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Guy de Maupassant wrote almost all of his fiction during a single decade: the 1880s. This was also the decade that saw the construction of the Eiffel Tower, namely in the years 1887-1889. The Wikipedia article about the Eiffel Tower states that Maupassant was one of a number of writers, painters and other notable cultural figures who signed an open letter to the Minister of Works protesting against the construction of the tower. The article even adds:

Guy de Maupassant supposedly ate lunch in the tower's restaurant every day because it was the one place in Paris where the tower was not visible.

This makes me wonder whether Maupassant ever mentioned the Eiffel Tower in his later works. (The works I have read so far were published before 1888 and the tower is not mentioned in them.)

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He mentioned it in La Vie Errante (The Wandering Life), published 1890.

I found a quote in this blog post, both in French and in Amanda Crawley Jackson's English translation:

J’ai quitté Paris et même la France, parce que la tour Eiffel finissait par m’ennuyer trop.

Non seulement on la voyait de partout, mais on la trouvait partout, faite de toutes les matières connues, exposée à toutes les vitres, cauchemar inévitable et torturant. Ce n’est pas elle uniquement d’ailleurs qui m’a donné une irrésistible envie de vivre seul pendant quelque temps, mais tout ce qu’on a fait autour d’elle, dedans, dessus, aux environs.

Comment tous les journaux vraiment ont-ils osé nous parler d’architecture nouvelle à propos de cette carcasse métallique, car l’architecture, le plus incompris et le plus oublié des arts aujourd’hui, en est peut-être aussi le plus esthétique, le plus mystérieux et le plus nourri d’idées ? Il a eu ce privilège à travers les siècles de symboliser pour ainsi dire chaque époque, de résumer, par un très petit nombre de monuments typiques, la manière de penser, de sentir et de rêver d’une race et d’une civilisation. Quelques temples et quelques églises, quelques palais et quelques châteaux contiennent à peu près toute l’histoire de l’art à travers le monde, expriment à nos yeux mieux que des livres, par l’harmonie des lignes et le charme de l’ornementation, toute la grâce et la grandeur d’une époque.

Mais je me demande ce qu’on conclura de notre génération si quelque prochaine émeute ne déboulonne pas cette haute et maigre pyramide d’échelles de fer, squelette disgracieux et géant, dont la base semble faite pour porter un formidable monument de Cyclopes et qui avorte en un ridicule et mince profil de cheminée d’usine.

I left Paris and even France because in the end, the Eiffel Tower annoyed me too much.

Not only could you see it from wherever you went in the city, but you also found it everywhere, made in every material known to man, on sale in all the shop windows, an unavoidable and agonising nightmare. It wasn’t only the Eiffel Tower, however, that gave me an irresistible desire to live alone for a while, but everything that was done around, inside, above and adjacent to it.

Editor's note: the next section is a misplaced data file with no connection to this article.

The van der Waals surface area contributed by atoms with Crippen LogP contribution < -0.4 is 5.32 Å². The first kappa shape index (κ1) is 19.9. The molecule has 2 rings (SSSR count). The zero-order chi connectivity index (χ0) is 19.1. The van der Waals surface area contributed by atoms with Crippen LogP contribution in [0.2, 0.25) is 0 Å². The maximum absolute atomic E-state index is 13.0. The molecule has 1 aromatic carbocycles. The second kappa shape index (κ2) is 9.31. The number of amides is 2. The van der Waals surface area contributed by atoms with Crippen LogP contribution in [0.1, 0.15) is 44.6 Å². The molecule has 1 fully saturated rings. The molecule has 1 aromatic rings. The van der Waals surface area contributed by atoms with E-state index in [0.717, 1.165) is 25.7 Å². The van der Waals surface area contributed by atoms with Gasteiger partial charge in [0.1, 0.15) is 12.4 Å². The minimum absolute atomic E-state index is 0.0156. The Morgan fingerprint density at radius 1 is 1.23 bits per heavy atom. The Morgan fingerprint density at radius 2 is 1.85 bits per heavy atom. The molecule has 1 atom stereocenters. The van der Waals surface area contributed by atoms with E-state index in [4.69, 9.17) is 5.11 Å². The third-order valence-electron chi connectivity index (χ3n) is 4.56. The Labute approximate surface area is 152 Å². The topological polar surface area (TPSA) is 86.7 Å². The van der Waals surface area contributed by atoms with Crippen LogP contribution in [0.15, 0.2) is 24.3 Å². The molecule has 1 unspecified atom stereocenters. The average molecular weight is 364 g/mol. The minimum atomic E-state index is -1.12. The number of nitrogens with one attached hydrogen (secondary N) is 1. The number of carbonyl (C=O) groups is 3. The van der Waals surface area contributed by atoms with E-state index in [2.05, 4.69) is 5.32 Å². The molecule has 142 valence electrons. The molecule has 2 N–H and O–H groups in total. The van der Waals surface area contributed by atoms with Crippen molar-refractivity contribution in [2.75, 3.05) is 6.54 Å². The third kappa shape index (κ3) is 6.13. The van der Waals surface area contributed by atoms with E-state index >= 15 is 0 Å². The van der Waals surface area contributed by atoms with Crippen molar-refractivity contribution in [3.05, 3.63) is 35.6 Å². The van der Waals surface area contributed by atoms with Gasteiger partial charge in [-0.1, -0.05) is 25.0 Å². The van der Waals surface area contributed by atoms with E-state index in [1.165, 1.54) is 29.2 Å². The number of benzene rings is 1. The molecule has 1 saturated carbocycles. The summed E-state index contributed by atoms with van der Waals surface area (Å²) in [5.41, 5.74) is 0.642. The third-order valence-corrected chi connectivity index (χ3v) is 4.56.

Really – how could all the newspapers speak to us of a new architecture in relation to this metallic carcass, because architecture, the least understood and the most forgotten of the arts today is perhaps also the most aesthetic, the most mysterious and the most nourished with ideas. It has had the privilege, across the centuries, of symbolizing as it were each age, of summarizing in a very small number of typical monuments a race and a civilisation’s way of thinking, feeling and dreaming. A few temples and churches, palaces and châteaux contain more or less the world’s entire history of art, and express visually, better than books, through the harmony of lines and the charm of ornamentation all the grace and grandeur of an epoch.

But I wonder what will be concluded of our generation if some future riot does not topple this tall, skinny pyramid of iron ladders, this ungainly, giant skeleton whose base appears designed to carry a formidable monument of the Cyclops and which aborts in a ridiculous, thin profile of a factory chimney.

I couldn't find much information about this book online in English, but it has a French Wikipedia page which describes it as a récit de voyage (travelogue), a genre perhaps more non-fiction than fiction, but still written in a style intended to entertain.

It's not mentioned in any of his short stories.

I checked the complete Maupassant short stories available on Project Gutenberg (which even includes some non-Maupassant stories), but searching the text for "Eiffel" produced no results, and even searching for "tower" didn't give anything which could refer to the Eiffel Tower (mostly rural church towers and the like).

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